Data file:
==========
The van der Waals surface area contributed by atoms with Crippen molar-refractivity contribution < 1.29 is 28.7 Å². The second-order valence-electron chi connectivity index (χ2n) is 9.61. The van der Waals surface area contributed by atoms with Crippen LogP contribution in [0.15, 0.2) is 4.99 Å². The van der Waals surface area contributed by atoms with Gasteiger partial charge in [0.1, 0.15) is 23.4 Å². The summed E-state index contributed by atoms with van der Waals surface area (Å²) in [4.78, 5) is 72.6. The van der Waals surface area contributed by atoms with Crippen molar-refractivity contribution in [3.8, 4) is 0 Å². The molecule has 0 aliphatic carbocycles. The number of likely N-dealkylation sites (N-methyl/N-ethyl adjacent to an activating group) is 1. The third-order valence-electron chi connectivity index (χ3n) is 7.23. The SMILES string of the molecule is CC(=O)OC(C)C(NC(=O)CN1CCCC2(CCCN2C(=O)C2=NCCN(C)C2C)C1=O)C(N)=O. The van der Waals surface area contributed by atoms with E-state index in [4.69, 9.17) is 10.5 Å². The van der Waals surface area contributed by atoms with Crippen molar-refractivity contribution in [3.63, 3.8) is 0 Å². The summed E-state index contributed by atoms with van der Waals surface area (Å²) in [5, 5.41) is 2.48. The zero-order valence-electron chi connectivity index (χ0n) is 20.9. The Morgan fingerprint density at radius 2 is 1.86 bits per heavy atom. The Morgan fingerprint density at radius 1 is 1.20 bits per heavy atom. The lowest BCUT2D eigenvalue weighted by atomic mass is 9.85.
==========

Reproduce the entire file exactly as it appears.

The van der Waals surface area contributed by atoms with Crippen molar-refractivity contribution < 1.29 is 28.7 Å². The second-order valence-electron chi connectivity index (χ2n) is 9.61. The van der Waals surface area contributed by atoms with Crippen LogP contribution in [0.15, 0.2) is 4.99 Å². The van der Waals surface area contributed by atoms with Gasteiger partial charge in [0.1, 0.15) is 23.4 Å². The summed E-state index contributed by atoms with van der Waals surface area (Å²) in [4.78, 5) is 72.6. The van der Waals surface area contributed by atoms with Crippen molar-refractivity contribution in [3.8, 4) is 0 Å². The molecule has 0 aliphatic carbocycles. The number of likely N-dealkylation sites (N-methyl/N-ethyl adjacent to an activating group) is 1. The third-order valence-electron chi connectivity index (χ3n) is 7.23. The SMILES string of the molecule is CC(=O)OC(C)C(NC(=O)CN1CCCC2(CCCN2C(=O)C2=NCCN(C)C2C)C1=O)C(N)=O. The van der Waals surface area contributed by atoms with E-state index in [4.69, 9.17) is 10.5 Å². The van der Waals surface area contributed by atoms with Crippen molar-refractivity contribution in [3.63, 3.8) is 0 Å². The summed E-state index contributed by atoms with van der Waals surface area (Å²) in [5, 5.41) is 2.48. The zero-order valence-electron chi connectivity index (χ0n) is 20.9. The Morgan fingerprint density at radius 2 is 1.86 bits per heavy atom. The Morgan fingerprint density at radius 1 is 1.20 bits per heavy atom. The lowest BCUT2D eigenvalue weighted by atomic mass is 9.85.